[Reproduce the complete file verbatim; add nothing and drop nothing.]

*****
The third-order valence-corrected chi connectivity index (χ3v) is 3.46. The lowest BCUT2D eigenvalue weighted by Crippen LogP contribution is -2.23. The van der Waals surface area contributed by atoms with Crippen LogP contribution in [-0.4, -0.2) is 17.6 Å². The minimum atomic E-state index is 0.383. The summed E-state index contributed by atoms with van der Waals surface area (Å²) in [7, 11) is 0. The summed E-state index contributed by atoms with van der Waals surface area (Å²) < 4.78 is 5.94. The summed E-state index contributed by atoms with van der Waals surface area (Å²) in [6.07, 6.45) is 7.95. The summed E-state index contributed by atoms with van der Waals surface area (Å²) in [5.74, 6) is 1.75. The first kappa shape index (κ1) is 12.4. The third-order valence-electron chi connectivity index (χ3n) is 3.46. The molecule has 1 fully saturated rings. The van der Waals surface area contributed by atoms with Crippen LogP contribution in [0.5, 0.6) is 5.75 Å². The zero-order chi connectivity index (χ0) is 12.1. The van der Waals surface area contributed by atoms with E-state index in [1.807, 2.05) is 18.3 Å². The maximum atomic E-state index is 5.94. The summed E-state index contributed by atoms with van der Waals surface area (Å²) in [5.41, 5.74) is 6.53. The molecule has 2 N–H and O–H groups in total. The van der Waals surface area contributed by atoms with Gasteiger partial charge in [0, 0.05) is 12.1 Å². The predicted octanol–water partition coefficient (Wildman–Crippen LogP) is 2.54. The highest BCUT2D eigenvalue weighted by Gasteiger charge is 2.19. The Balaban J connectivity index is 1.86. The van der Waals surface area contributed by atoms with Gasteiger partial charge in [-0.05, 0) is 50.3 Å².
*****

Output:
The third-order valence-corrected chi connectivity index (χ3v) is 3.46. The lowest BCUT2D eigenvalue weighted by Crippen LogP contribution is -2.23. The van der Waals surface area contributed by atoms with Crippen LogP contribution in [-0.4, -0.2) is 17.6 Å². The minimum atomic E-state index is 0.383. The summed E-state index contributed by atoms with van der Waals surface area (Å²) in [7, 11) is 0. The summed E-state index contributed by atoms with van der Waals surface area (Å²) < 4.78 is 5.94. The summed E-state index contributed by atoms with van der Waals surface area (Å²) in [6.07, 6.45) is 7.95. The summed E-state index contributed by atoms with van der Waals surface area (Å²) in [5.74, 6) is 1.75. The first kappa shape index (κ1) is 12.4. The third-order valence-electron chi connectivity index (χ3n) is 3.46. The molecule has 1 fully saturated rings. The van der Waals surface area contributed by atoms with Crippen LogP contribution in [0.5, 0.6) is 5.75 Å². The zero-order chi connectivity index (χ0) is 12.1. The van der Waals surface area contributed by atoms with E-state index in [1.807, 2.05) is 18.3 Å². The maximum atomic E-state index is 5.94. The summed E-state index contributed by atoms with van der Waals surface area (Å²) in [5.41, 5.74) is 6.53. The molecule has 2 N–H and O–H groups in total. The van der Waals surface area contributed by atoms with Gasteiger partial charge in [0, 0.05) is 12.1 Å². The predicted octanol–water partition coefficient (Wildman–Crippen LogP) is 2.54. The highest BCUT2D eigenvalue weighted by Gasteiger charge is 2.19. The Balaban J connectivity index is 1.86. The van der Waals surface area contributed by atoms with Gasteiger partial charge in [-0.05, 0) is 50.3 Å².